(Minghui.org) Dong Wenbing was an official in the Yuan Dynasty (1217 – 1368 AD) who cared about people in his jurisdiction and neighboring counties.

In the seventh year of the Taizong era (1235), Dong served as the commissioner of Gaocheng County, which is today's Hebei Province. Droughts, locust plagues, on top of a tax burden brought much hardship to people in that county. Dong donated nearly half a million pounds of his own grain to the county.

The previous county commissioner borrowed from wealthy families to pay for military expenses. Those loans carried an annual interest rate of 100%. The county government planned to pay it back by collecting natural silk and crops from local residents.

After taking office as county commissioner, Dong said, “The people have a hard time making a living. As the county's highest official, I cannot, in good conscience, sit back and do nothing. It is my responsibility to pay the loans back.”

He sold some of his own farm land and houses to pay off the debt. He also let poor farmers grow crops on spare public land. People who were displaced gradually returned to Gaocheng County.

Improved Quality of Life

Within a few short years, residents in the county enjoyed a better living. The imperial court sent census officials to examine households in the county. Anyone who dared to cheat would be executed and their personal property would be confiscated.

Dong Wenbing suggested that relatives live under one roof to reduce the count of households, which in turn would reduce taxes. Other officials opposed on the grounds that if these inspectors find out, Dong, as the county commissioner, would face grave charges. Dong replied, “I wouldn't mind facing criminal punishment on behalf of the people in our county.” As a result of a reduced tax burden, the locals improved their quality of life.

Refusal to Play Political Games

Greedy prefecture functionaries demanded favors from the counties. Dong refused to play along. They tried to frame him. Dong said that he could not bribe the functionaries if it meant that he had to extort the funds from the locals, so he quit his position.

By the seventh year of the Zhiyuan era (1270 AD), Dong was put in charge of the Yi Prefecture, which today are the Shandong and Jiangsu Provinces. An imperial edict was issued to requisition grain at a fixed price. Dong ordered the recall of the edict that was dispatched to subordinating counties. His peers pointed out that this would violate the will of Kublai Khan, the Emperor. Dong remained firm and put the requisition on hold.

He immediately sent a letter to the Emperor, listing the disadvantages of this policy, “We are bordered near enemy soil. Therefore, any additional requisition would let our opponent know about our lack of food supplies. Also, residents at the border have already shouldered more military expenses than other areas, and should be spared additional burdens. Finally, if people in the frontier region cannot make a living, no one would dare to settle there.”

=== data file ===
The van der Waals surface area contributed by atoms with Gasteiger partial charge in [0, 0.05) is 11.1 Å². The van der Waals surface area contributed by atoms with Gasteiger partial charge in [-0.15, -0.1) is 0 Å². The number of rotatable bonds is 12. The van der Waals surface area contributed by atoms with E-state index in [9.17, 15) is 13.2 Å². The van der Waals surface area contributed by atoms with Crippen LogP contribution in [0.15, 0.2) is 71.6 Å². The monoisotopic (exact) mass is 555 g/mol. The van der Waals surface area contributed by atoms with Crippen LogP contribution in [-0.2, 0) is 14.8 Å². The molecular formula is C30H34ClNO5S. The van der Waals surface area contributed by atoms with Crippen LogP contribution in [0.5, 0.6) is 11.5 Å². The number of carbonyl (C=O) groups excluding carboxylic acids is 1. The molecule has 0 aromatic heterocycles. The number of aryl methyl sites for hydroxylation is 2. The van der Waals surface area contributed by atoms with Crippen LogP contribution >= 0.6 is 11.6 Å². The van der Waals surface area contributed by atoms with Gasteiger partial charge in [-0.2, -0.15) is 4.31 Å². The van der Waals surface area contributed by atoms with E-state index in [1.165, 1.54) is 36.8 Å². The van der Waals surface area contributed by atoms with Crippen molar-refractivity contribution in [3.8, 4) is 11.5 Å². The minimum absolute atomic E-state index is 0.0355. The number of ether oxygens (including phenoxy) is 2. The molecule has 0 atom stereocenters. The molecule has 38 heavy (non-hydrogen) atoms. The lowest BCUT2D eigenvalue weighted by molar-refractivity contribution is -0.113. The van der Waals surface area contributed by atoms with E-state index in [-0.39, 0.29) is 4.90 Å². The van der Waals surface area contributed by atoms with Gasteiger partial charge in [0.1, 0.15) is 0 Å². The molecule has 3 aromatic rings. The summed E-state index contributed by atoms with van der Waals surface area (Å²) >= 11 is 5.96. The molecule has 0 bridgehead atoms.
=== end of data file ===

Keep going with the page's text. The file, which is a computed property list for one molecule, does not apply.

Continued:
The Emperor saw Dong's points, and called off the requisition.

County Handed Over Without Fight

Dong was also known for his strict discipline when he commanded troops. When his troops passed by, local residents would not even take notice. Civilians caught in combats were released with no exception. Because of his esteem, opposing armies and residents of the Southern Song Dynasty (1127 – 1279 AD) would pledge allegiance upon seeing the flags of troops commanded by Dong.

One exception was the Yanguan County, a military stronghold which was only 30 miles from Lin'an (today's Hangzhou City), the capital of the Southern Song Dynasty. In the spring of the thirteenth year of the Zhiyuan era (1276 AD), Dong's troops reached Yanguan. The defending general held off surrender in the hope that troops would come to his aid.

Dong sent messengers several times to persuade the Southern Song defending troops to surrender. Yet both Yanguan soldiers and civilians repeatedly refused to comply.

Dong's generals asked for permission to wipe out the entire city, killing all soldiers and civilians. Dong said no, and told them, “This county is within 30 miles of the capital city of Lin'an. Words spreads quickly between the two. Our troops have already promised Lin'an that no one gets killed if they agree to surrender. If a single person were killed casually in Yanguan, it would hamper our grand strategy of taking over the Southern Song Dynasty. Imagine how terrible it would be if the whole county were wiped out.”

He sent the messengers again into the town to convey his sincerity. The county was eventually handed over peacefully.

Dong's troops marched on toward Fujian. He gave specific orders: All soldiers and horses keep off the farm land. He told his generals and soldiers, “We took food from warehouses. If we trample the crop fields, how could the people sustain their lives?”

Southern Song residents were grateful to Dong. Instead of resisting his troops, they came to the roadside to welcome Dong's troops. The people in Fujian felt most indebted to Dong's kindness and praised his virtue. They built a temple in his honor, while he was still alive.

Adapted from the Documents of History of Yuan Dynasty, Volume No. 156, Biography No. 43